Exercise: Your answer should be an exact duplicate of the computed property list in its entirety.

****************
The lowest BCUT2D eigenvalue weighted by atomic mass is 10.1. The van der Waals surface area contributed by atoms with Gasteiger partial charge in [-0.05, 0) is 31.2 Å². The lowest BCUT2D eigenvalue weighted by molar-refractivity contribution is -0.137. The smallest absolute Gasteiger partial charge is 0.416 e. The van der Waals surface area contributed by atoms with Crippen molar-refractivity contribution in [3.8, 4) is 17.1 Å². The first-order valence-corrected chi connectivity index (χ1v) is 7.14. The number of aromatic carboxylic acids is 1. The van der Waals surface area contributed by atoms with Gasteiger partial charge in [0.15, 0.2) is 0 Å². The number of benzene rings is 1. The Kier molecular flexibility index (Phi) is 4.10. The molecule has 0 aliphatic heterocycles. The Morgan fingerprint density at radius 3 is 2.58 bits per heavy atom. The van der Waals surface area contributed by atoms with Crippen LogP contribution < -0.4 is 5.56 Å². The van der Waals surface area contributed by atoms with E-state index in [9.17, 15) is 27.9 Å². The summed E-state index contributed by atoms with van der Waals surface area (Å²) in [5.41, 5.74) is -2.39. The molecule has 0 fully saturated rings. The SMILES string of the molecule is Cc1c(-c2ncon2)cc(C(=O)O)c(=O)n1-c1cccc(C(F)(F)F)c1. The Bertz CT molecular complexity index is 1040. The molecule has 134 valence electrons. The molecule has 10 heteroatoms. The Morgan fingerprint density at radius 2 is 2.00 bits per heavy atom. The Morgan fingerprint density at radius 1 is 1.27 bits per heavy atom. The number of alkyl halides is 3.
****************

The lowest BCUT2D eigenvalue weighted by atomic mass is 10.1. The van der Waals surface area contributed by atoms with Gasteiger partial charge in [-0.05, 0) is 31.2 Å². The lowest BCUT2D eigenvalue weighted by molar-refractivity contribution is -0.137. The smallest absolute Gasteiger partial charge is 0.416 e. The van der Waals surface area contributed by atoms with Crippen molar-refractivity contribution in [3.8, 4) is 17.1 Å². The first-order valence-corrected chi connectivity index (χ1v) is 7.14. The number of aromatic carboxylic acids is 1. The van der Waals surface area contributed by atoms with Gasteiger partial charge in [0.15, 0.2) is 0 Å². The number of benzene rings is 1. The Kier molecular flexibility index (Phi) is 4.10. The molecule has 0 aliphatic heterocycles. The Morgan fingerprint density at radius 3 is 2.58 bits per heavy atom. The van der Waals surface area contributed by atoms with Crippen LogP contribution < -0.4 is 5.56 Å². The van der Waals surface area contributed by atoms with E-state index in [9.17, 15) is 27.9 Å². The summed E-state index contributed by atoms with van der Waals surface area (Å²) in [5.41, 5.74) is -2.39. The molecule has 0 fully saturated rings. The SMILES string of the molecule is Cc1c(-c2ncon2)cc(C(=O)O)c(=O)n1-c1cccc(C(F)(F)F)c1. The Bertz CT molecular complexity index is 1040. The molecule has 134 valence electrons. The molecule has 10 heteroatoms. The Morgan fingerprint density at radius 2 is 2.00 bits per heavy atom. The Morgan fingerprint density at radius 1 is 1.27 bits per heavy atom. The number of alkyl halides is 3.